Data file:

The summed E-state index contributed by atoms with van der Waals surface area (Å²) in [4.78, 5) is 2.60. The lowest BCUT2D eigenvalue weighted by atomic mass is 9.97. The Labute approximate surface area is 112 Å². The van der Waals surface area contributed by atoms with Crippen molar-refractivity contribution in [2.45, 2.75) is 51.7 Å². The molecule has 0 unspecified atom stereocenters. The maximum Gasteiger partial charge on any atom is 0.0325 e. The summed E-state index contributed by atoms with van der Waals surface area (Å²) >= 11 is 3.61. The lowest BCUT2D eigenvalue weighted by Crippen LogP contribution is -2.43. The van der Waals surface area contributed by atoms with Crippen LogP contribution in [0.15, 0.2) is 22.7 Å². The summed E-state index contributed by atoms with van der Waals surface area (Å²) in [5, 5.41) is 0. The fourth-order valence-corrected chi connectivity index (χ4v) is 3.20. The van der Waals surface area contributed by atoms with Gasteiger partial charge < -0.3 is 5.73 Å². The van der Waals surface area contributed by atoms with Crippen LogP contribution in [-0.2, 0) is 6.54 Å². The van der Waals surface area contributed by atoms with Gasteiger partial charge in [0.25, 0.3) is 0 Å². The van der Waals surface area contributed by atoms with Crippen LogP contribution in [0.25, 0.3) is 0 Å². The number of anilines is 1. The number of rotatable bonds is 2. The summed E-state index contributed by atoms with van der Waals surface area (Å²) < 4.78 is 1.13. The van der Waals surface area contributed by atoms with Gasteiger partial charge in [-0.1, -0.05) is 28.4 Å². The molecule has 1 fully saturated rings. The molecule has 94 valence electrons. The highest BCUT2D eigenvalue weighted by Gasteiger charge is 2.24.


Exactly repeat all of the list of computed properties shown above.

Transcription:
The summed E-state index contributed by atoms with van der Waals surface area (Å²) in [4.78, 5) is 2.60. The lowest BCUT2D eigenvalue weighted by atomic mass is 9.97. The Labute approximate surface area is 112 Å². The van der Waals surface area contributed by atoms with Crippen molar-refractivity contribution in [2.45, 2.75) is 51.7 Å². The molecule has 0 unspecified atom stereocenters. The maximum Gasteiger partial charge on any atom is 0.0325 e. The summed E-state index contributed by atoms with van der Waals surface area (Å²) >= 11 is 3.61. The lowest BCUT2D eigenvalue weighted by Crippen LogP contribution is -2.43. The van der Waals surface area contributed by atoms with Crippen LogP contribution in [0.15, 0.2) is 22.7 Å². The summed E-state index contributed by atoms with van der Waals surface area (Å²) in [5, 5.41) is 0. The fourth-order valence-corrected chi connectivity index (χ4v) is 3.20. The van der Waals surface area contributed by atoms with Gasteiger partial charge < -0.3 is 5.73 Å². The van der Waals surface area contributed by atoms with Crippen LogP contribution in [-0.2, 0) is 6.54 Å². The van der Waals surface area contributed by atoms with Gasteiger partial charge in [0.25, 0.3) is 0 Å². The van der Waals surface area contributed by atoms with Crippen LogP contribution in [0.25, 0.3) is 0 Å². The number of anilines is 1. The number of rotatable bonds is 2. The summed E-state index contributed by atoms with van der Waals surface area (Å²) < 4.78 is 1.13. The van der Waals surface area contributed by atoms with Gasteiger partial charge in [-0.1, -0.05) is 28.4 Å². The molecule has 1 fully saturated rings. The molecule has 94 valence electrons. The highest BCUT2D eigenvalue weighted by Gasteiger charge is 2.24.